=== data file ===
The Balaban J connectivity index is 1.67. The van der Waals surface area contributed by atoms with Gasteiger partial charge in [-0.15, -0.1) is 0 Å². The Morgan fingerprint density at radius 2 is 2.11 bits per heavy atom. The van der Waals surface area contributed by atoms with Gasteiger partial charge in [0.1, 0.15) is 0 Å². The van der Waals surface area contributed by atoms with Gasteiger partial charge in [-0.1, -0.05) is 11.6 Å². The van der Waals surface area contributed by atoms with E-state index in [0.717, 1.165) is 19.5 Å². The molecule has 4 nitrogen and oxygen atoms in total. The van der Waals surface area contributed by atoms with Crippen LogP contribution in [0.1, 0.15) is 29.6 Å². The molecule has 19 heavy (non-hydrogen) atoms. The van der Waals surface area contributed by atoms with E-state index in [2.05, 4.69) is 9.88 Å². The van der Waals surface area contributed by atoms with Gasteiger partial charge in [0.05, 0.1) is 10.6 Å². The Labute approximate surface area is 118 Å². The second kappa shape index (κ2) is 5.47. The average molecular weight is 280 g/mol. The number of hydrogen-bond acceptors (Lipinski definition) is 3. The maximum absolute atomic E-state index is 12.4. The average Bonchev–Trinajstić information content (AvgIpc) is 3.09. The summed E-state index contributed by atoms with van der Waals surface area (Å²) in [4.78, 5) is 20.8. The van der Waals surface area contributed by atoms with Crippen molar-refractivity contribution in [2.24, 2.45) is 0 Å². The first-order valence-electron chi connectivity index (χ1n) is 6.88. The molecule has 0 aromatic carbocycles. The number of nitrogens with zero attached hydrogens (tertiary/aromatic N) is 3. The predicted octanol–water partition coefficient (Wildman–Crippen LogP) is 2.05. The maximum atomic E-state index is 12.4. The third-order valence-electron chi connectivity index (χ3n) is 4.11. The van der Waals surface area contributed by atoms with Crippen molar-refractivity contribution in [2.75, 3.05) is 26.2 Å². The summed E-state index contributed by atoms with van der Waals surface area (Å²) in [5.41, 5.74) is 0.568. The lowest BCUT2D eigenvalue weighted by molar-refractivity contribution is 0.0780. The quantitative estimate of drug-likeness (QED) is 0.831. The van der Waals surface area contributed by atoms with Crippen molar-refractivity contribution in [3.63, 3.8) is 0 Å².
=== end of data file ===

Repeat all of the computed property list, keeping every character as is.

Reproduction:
The Balaban J connectivity index is 1.67. The van der Waals surface area contributed by atoms with Gasteiger partial charge in [-0.15, -0.1) is 0 Å². The Morgan fingerprint density at radius 2 is 2.11 bits per heavy atom. The van der Waals surface area contributed by atoms with Gasteiger partial charge in [0.1, 0.15) is 0 Å². The van der Waals surface area contributed by atoms with Gasteiger partial charge in [-0.1, -0.05) is 11.6 Å². The van der Waals surface area contributed by atoms with E-state index in [0.717, 1.165) is 19.5 Å². The molecule has 4 nitrogen and oxygen atoms in total. The van der Waals surface area contributed by atoms with Crippen LogP contribution in [0.1, 0.15) is 29.6 Å². The molecule has 19 heavy (non-hydrogen) atoms. The van der Waals surface area contributed by atoms with E-state index in [2.05, 4.69) is 9.88 Å². The van der Waals surface area contributed by atoms with Gasteiger partial charge in [0.05, 0.1) is 10.6 Å². The Labute approximate surface area is 118 Å². The second kappa shape index (κ2) is 5.47. The average molecular weight is 280 g/mol. The number of hydrogen-bond acceptors (Lipinski definition) is 3. The maximum absolute atomic E-state index is 12.4. The average Bonchev–Trinajstić information content (AvgIpc) is 3.09. The summed E-state index contributed by atoms with van der Waals surface area (Å²) in [4.78, 5) is 20.8. The van der Waals surface area contributed by atoms with Crippen molar-refractivity contribution in [2.24, 2.45) is 0 Å². The first-order valence-electron chi connectivity index (χ1n) is 6.88. The molecule has 0 aromatic carbocycles. The number of nitrogens with zero attached hydrogens (tertiary/aromatic N) is 3. The predicted octanol–water partition coefficient (Wildman–Crippen LogP) is 2.05. The maximum atomic E-state index is 12.4. The third-order valence-electron chi connectivity index (χ3n) is 4.11. The van der Waals surface area contributed by atoms with Crippen molar-refractivity contribution in [2.75, 3.05) is 26.2 Å². The summed E-state index contributed by atoms with van der Waals surface area (Å²) in [5.41, 5.74) is 0.568. The lowest BCUT2D eigenvalue weighted by molar-refractivity contribution is 0.0780. The quantitative estimate of drug-likeness (QED) is 0.831. The van der Waals surface area contributed by atoms with Crippen molar-refractivity contribution in [3.63, 3.8) is 0 Å².